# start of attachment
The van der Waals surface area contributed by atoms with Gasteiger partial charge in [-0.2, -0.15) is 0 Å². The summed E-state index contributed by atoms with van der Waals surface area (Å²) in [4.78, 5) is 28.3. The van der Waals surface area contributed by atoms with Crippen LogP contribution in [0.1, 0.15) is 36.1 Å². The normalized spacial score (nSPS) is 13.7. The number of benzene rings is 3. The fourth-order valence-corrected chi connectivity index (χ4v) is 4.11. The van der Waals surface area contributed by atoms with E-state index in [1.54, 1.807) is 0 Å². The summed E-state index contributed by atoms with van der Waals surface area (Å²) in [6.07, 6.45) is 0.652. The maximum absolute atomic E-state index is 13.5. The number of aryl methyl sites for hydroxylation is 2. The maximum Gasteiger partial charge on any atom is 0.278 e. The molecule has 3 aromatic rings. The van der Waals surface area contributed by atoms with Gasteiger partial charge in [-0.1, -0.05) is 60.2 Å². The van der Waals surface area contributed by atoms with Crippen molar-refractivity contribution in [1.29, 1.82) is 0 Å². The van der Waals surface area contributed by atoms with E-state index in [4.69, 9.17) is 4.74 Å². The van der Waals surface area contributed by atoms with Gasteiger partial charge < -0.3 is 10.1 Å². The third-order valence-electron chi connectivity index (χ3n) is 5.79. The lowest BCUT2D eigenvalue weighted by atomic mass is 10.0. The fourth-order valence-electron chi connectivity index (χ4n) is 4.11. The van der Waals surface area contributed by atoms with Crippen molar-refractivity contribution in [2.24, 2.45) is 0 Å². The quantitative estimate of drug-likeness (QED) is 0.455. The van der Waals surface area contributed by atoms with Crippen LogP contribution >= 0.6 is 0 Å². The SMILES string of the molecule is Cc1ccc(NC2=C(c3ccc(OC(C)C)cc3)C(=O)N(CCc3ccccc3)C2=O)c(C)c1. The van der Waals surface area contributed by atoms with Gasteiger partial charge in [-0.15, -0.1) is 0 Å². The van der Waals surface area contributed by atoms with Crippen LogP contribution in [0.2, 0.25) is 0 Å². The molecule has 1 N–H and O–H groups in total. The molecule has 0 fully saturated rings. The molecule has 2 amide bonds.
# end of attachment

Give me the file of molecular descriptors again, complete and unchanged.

The van der Waals surface area contributed by atoms with Gasteiger partial charge in [-0.2, -0.15) is 0 Å². The summed E-state index contributed by atoms with van der Waals surface area (Å²) in [4.78, 5) is 28.3. The van der Waals surface area contributed by atoms with Crippen LogP contribution in [0.1, 0.15) is 36.1 Å². The normalized spacial score (nSPS) is 13.7. The number of benzene rings is 3. The fourth-order valence-corrected chi connectivity index (χ4v) is 4.11. The van der Waals surface area contributed by atoms with E-state index in [1.54, 1.807) is 0 Å². The summed E-state index contributed by atoms with van der Waals surface area (Å²) in [6.07, 6.45) is 0.652. The maximum absolute atomic E-state index is 13.5. The number of aryl methyl sites for hydroxylation is 2. The maximum Gasteiger partial charge on any atom is 0.278 e. The molecule has 3 aromatic rings. The van der Waals surface area contributed by atoms with Gasteiger partial charge in [-0.1, -0.05) is 60.2 Å². The van der Waals surface area contributed by atoms with Crippen molar-refractivity contribution in [1.29, 1.82) is 0 Å². The van der Waals surface area contributed by atoms with E-state index in [4.69, 9.17) is 4.74 Å². The van der Waals surface area contributed by atoms with Gasteiger partial charge < -0.3 is 10.1 Å². The third-order valence-electron chi connectivity index (χ3n) is 5.79. The lowest BCUT2D eigenvalue weighted by atomic mass is 10.0. The fourth-order valence-electron chi connectivity index (χ4n) is 4.11. The van der Waals surface area contributed by atoms with Crippen molar-refractivity contribution in [2.24, 2.45) is 0 Å². The quantitative estimate of drug-likeness (QED) is 0.455. The van der Waals surface area contributed by atoms with Crippen LogP contribution >= 0.6 is 0 Å². The SMILES string of the molecule is Cc1ccc(NC2=C(c3ccc(OC(C)C)cc3)C(=O)N(CCc3ccccc3)C2=O)c(C)c1. The van der Waals surface area contributed by atoms with Gasteiger partial charge in [-0.15, -0.1) is 0 Å². The van der Waals surface area contributed by atoms with Crippen LogP contribution in [0.2, 0.25) is 0 Å². The molecule has 1 N–H and O–H groups in total. The molecule has 0 fully saturated rings. The molecule has 2 amide bonds.